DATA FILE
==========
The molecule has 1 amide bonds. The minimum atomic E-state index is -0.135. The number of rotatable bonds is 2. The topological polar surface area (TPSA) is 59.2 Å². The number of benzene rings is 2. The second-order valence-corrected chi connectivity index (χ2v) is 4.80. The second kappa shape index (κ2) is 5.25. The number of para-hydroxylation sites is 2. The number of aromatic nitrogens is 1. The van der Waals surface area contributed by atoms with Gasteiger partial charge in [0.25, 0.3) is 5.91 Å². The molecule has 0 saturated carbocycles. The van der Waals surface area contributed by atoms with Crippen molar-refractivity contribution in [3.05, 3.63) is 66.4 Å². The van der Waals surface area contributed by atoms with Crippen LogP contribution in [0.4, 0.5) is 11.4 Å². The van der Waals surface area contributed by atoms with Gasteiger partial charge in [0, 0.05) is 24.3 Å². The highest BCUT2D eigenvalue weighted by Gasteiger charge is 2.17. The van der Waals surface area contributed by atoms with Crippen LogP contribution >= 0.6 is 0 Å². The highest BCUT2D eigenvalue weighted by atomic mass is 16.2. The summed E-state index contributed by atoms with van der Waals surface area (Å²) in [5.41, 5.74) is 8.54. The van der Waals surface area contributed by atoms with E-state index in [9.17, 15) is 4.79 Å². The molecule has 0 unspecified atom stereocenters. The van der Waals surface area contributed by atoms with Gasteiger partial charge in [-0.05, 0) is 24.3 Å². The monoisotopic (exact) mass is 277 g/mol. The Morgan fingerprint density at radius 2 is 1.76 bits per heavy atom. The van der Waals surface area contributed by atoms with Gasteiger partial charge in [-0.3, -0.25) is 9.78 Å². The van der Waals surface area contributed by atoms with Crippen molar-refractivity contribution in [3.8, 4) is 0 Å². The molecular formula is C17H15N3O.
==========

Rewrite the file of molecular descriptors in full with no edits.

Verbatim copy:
The molecule has 1 amide bonds. The minimum atomic E-state index is -0.135. The number of rotatable bonds is 2. The topological polar surface area (TPSA) is 59.2 Å². The number of benzene rings is 2. The second-order valence-corrected chi connectivity index (χ2v) is 4.80. The second kappa shape index (κ2) is 5.25. The number of para-hydroxylation sites is 2. The number of aromatic nitrogens is 1. The van der Waals surface area contributed by atoms with Gasteiger partial charge in [0.25, 0.3) is 5.91 Å². The molecule has 0 saturated carbocycles. The van der Waals surface area contributed by atoms with Crippen molar-refractivity contribution in [3.05, 3.63) is 66.4 Å². The van der Waals surface area contributed by atoms with Crippen LogP contribution in [0.4, 0.5) is 11.4 Å². The van der Waals surface area contributed by atoms with Gasteiger partial charge in [0, 0.05) is 24.3 Å². The highest BCUT2D eigenvalue weighted by Gasteiger charge is 2.17. The van der Waals surface area contributed by atoms with Crippen LogP contribution >= 0.6 is 0 Å². The highest BCUT2D eigenvalue weighted by atomic mass is 16.2. The summed E-state index contributed by atoms with van der Waals surface area (Å²) in [5.41, 5.74) is 8.54. The van der Waals surface area contributed by atoms with E-state index in [9.17, 15) is 4.79 Å². The molecule has 0 unspecified atom stereocenters. The van der Waals surface area contributed by atoms with Gasteiger partial charge in [-0.05, 0) is 24.3 Å². The monoisotopic (exact) mass is 277 g/mol. The Morgan fingerprint density at radius 2 is 1.76 bits per heavy atom. The van der Waals surface area contributed by atoms with Gasteiger partial charge in [-0.3, -0.25) is 9.78 Å². The van der Waals surface area contributed by atoms with Crippen molar-refractivity contribution in [3.8, 4) is 0 Å². The molecular formula is C17H15N3O.